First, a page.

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In medicine, how do we machine learn anything real?

Abstract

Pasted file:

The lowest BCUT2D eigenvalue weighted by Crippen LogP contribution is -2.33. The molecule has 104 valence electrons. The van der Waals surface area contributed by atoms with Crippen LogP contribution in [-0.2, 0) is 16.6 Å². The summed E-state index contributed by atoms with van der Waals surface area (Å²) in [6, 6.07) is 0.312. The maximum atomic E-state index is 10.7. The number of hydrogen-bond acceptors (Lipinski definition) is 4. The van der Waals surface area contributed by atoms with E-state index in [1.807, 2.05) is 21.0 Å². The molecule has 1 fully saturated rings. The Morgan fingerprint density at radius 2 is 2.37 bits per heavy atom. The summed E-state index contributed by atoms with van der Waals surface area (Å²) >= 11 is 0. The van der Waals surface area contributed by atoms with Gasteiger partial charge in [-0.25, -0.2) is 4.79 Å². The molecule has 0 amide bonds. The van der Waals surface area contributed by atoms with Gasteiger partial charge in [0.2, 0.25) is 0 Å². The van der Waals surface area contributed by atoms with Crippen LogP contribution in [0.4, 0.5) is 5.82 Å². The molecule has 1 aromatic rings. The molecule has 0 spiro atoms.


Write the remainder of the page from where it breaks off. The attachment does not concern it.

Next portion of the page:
Machine learning has traditionally operated in a space where data and labels are assumed to be anchored in objective truths. Unfortunately, much evidence suggests that the "embodied" data acquired from and about human bodies does not create systems that function as desired. The complexity of health care data can be linked to a long history of discrimination, and research in this space forbids naive applications. To improve health care, machine learning models must strive to recognize, reduce, or remove such biases from the start. We aim to enumerate many examples to demonstrate the depth and breadth of biases that exist and that have been present throughout the history of medicine. We hope that outrage over algorithms automating biases will lead to changes in the underlying practices that generated such data, leading to reduced health disparities.

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